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The United States buys enough of Pfizer’s Covid antiviral pills for 10 million people




WASHINGTON – The Biden administration plans to pay more than $ 5 billion for a stockpile of Pfizer’s new Covid-19 pill, enough to deliver around 10 million treatment cures over the next 10 months, according to people familiar with the deal.

Senior federal health authorities reckon the drug is a powerful weapon against Covid. When given immediately to experimental groups of unvaccinated high-risk individuals who developed symptoms of the disease, the drug reduced the risk of hospitalization and death.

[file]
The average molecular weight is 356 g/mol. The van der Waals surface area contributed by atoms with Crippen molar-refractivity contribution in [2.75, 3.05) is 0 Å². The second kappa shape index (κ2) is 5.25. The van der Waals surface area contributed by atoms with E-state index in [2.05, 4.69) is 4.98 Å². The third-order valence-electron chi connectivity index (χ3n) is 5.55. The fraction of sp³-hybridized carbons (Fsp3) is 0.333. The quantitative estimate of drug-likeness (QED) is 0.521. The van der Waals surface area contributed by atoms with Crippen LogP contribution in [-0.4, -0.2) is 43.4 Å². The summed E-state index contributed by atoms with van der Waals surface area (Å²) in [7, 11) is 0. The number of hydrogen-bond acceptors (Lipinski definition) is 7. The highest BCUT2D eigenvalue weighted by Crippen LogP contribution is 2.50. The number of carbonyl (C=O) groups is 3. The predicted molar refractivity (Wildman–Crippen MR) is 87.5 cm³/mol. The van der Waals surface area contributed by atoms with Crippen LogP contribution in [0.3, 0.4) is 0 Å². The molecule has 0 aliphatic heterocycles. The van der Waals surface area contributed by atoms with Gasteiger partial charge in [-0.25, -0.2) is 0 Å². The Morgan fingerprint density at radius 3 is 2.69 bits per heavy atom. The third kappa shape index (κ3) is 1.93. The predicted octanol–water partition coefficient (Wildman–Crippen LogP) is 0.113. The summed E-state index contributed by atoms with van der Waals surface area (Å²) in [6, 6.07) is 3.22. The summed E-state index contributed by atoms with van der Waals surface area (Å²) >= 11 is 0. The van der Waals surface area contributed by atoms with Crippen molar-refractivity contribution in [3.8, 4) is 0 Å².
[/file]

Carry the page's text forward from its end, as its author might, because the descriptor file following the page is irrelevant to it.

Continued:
Pfizer applied on Tuesday for federal approval of the drug in an emergency. A similar pill developed by Merck and Ridgeback Biotherapeutics may be approved as early as early December, meaning pharmacies may have limited supplies available within weeks. Pfizer̵[ads1]7;s treatment is taken as a diet of 30 pills over five days; Merck’s requires 40 pills over five days.

The antiviral drugs have helped inspire senior administration officials that the United States will be able to curb the devastating burden of the Delta variant and its predecessors. Some experts believe that the worst coronavirus pandemic has occurred in the country, in part because more than four out of five Americans aged 12 and older are at least partially vaccinated.